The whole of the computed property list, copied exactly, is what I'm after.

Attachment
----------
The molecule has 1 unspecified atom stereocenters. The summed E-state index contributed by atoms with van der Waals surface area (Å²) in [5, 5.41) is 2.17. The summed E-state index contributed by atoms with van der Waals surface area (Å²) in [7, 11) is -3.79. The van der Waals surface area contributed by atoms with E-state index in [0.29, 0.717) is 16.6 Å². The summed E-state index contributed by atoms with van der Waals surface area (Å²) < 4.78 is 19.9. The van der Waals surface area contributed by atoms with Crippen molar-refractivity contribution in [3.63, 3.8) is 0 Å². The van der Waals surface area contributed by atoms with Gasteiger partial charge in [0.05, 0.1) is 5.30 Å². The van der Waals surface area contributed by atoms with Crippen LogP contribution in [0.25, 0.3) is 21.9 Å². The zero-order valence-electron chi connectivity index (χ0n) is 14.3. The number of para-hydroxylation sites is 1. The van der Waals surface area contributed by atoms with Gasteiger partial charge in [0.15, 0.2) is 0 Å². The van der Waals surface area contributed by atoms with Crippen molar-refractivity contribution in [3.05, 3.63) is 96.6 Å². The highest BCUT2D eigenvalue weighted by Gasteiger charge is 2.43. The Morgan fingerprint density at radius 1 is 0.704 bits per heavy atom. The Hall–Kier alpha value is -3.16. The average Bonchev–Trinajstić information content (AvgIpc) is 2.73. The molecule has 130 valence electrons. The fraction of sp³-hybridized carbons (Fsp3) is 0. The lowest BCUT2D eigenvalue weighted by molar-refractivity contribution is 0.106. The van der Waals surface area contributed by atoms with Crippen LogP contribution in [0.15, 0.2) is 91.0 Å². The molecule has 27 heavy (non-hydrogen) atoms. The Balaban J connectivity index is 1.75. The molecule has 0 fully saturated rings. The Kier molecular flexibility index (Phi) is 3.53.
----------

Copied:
The molecule has 1 unspecified atom stereocenters. The summed E-state index contributed by atoms with van der Waals surface area (Å²) in [5, 5.41) is 2.17. The summed E-state index contributed by atoms with van der Waals surface area (Å²) in [7, 11) is -3.79. The van der Waals surface area contributed by atoms with E-state index in [0.29, 0.717) is 16.6 Å². The summed E-state index contributed by atoms with van der Waals surface area (Å²) < 4.78 is 19.9. The van der Waals surface area contributed by atoms with Crippen molar-refractivity contribution in [3.63, 3.8) is 0 Å². The van der Waals surface area contributed by atoms with Gasteiger partial charge in [0.05, 0.1) is 5.30 Å². The van der Waals surface area contributed by atoms with Crippen LogP contribution in [0.25, 0.3) is 21.9 Å². The zero-order valence-electron chi connectivity index (χ0n) is 14.3. The number of para-hydroxylation sites is 1. The van der Waals surface area contributed by atoms with Gasteiger partial charge in [0.15, 0.2) is 0 Å². The van der Waals surface area contributed by atoms with Crippen molar-refractivity contribution in [3.05, 3.63) is 96.6 Å². The highest BCUT2D eigenvalue weighted by Gasteiger charge is 2.43. The Morgan fingerprint density at radius 1 is 0.704 bits per heavy atom. The Hall–Kier alpha value is -3.16. The average Bonchev–Trinajstić information content (AvgIpc) is 2.73. The molecule has 130 valence electrons. The fraction of sp³-hybridized carbons (Fsp3) is 0. The lowest BCUT2D eigenvalue weighted by molar-refractivity contribution is 0.106. The van der Waals surface area contributed by atoms with Crippen LogP contribution in [0.15, 0.2) is 91.0 Å². The molecule has 27 heavy (non-hydrogen) atoms. The Balaban J connectivity index is 1.75. The molecule has 0 fully saturated rings. The Kier molecular flexibility index (Phi) is 3.53.